Carnegie's China program hosted an exchange between twenty-five senior Chinese appellate judges and four U.S. WTO legal experts. In the morning session, David Palmeter, Niall Meagher and Rufus Yerxa discussed the U.S. relationship with the WTO. In the afternoon, Professor John Jackson spoke about China and the WTO. An extensive question and answer period followed both sessions. Carnegie Associate Veron Hung chaired the morning session and Carnegie Senior Associate Minxin Pei moderated the afternoon session.
Carnegie President Jessica Mathews opened the event by noting the historical significance of China's WTO accession. Among the many reforms China will undertake, legal reform is of crucial importance. Ms. Mathews emphasized that the event was timely, as analysis of the U.S. example might provide an instructive starting point for discussion of China's own challenge of implementing judicial and legislative reform.
David Palmeter, a partner at Sidley, Austin, Brown & Wood LLP with extensive experience in WTO dispute settlement proceedings, began the morning's analysis of the U.S. example by describing the WTO's fit into the U.S. constitutional system. In a word, Palmeter summarized the fit as "uncomfortable".
Mr. Palmeter laid the foundation for his analysis by outlining the U.S. constitutional system. The authority over trade issues is divided among the President, the House of Representatives and the Senate. While the President has the authority to make treaties, including those regulating trade, the Constitution limits presidential power by requiring two-thirds Senate approval for treaty ratification. Moreover, the Constitution confers on Congress the power to regulate foreign trade, and all legislation affecting revenue measures, which includes tariff and trade issues, must originate from the House of Representatives. In light of this dispersed authority, it is inevitable to have unresolved constitutional questions.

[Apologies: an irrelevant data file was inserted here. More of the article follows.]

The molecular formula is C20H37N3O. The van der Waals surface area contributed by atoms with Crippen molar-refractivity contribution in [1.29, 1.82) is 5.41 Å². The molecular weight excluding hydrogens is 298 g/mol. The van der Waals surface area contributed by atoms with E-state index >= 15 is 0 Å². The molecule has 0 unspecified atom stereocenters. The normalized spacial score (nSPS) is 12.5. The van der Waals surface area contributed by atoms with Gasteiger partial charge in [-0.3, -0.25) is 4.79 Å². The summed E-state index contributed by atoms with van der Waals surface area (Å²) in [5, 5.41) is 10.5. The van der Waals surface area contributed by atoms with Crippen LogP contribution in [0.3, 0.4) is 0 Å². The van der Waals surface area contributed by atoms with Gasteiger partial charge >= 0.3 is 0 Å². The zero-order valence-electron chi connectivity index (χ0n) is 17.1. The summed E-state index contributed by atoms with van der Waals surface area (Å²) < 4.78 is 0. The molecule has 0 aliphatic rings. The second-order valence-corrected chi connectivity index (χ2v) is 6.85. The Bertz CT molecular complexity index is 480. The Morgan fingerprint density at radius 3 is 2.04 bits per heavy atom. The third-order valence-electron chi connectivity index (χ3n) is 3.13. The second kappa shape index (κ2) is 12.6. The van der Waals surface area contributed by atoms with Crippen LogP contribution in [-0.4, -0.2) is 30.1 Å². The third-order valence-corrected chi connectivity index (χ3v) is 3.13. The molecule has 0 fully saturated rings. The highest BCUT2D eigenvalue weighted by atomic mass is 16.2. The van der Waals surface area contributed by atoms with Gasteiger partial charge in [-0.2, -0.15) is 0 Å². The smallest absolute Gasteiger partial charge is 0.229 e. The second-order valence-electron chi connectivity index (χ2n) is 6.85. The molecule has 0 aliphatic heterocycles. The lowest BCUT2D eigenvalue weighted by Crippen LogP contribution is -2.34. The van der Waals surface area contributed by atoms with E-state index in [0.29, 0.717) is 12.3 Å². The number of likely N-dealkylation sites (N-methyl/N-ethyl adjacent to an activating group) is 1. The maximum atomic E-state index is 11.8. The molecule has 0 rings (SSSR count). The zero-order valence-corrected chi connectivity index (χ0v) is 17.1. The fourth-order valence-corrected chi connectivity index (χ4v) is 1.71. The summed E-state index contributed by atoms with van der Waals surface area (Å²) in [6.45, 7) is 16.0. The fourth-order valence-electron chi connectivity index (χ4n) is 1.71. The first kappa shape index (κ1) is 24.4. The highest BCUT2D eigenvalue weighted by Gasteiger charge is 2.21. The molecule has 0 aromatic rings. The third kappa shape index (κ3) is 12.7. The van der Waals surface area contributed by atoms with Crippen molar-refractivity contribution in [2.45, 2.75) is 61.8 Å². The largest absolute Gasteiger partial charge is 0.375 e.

Mr. Palmeter then discussed the resulting difficulty of integrating WTO law into U.S. domestic law. Most importantly, the WTO Agreement is not a ratified treaty in the U.S., but rather an executive agreement. As a result, alleged WTO violations against the U.S. can be raised in domestic courts only on the grounds that they violate the domestic law implementing WTO agreements, not on the grounds of violation of the WTO Agreement itself. U.S. courts only refer to WTO provisions to clarify the interpretation of U.S. law. The application of WTO provisions is further limited by the Supreme Court principle that as long as a possible interpretation consistent with an international accord, in this case, the WTO agreement exists, a U.S. law must not be construed otherwise. Mr. Palmeter concluded his presentation by noting that together, the constitutional structure and the complicated integration of WTO and U.S. domestic law make for a difficult union.
Mr. Niall Meagher, a partner with Sidley, Austin, Brown & Wood LLP with extensive experience representing domestic and foreign corporations before the U.S. trade regulatory bodies, continued the morning discussion by detailing the legal and political complexities of implementing WTO decisions in U.S. law. Mr. Meagher first observed that the WTO Agreement itself contributes to the difficulty of changing U.S. law found to be inconsistent with the WTO. Losing parties in WTO dispute settlement proceedings may disregard recommendations to change national practices or law in favor of paying fines or facing retaliatory measures levied by winning parties. Although the U.S. has a consistent record of attempting compliance, the option of non-compliance allows political opposition to present a formidable challenge to bringing domestic law into compliance with the WTO Agreement.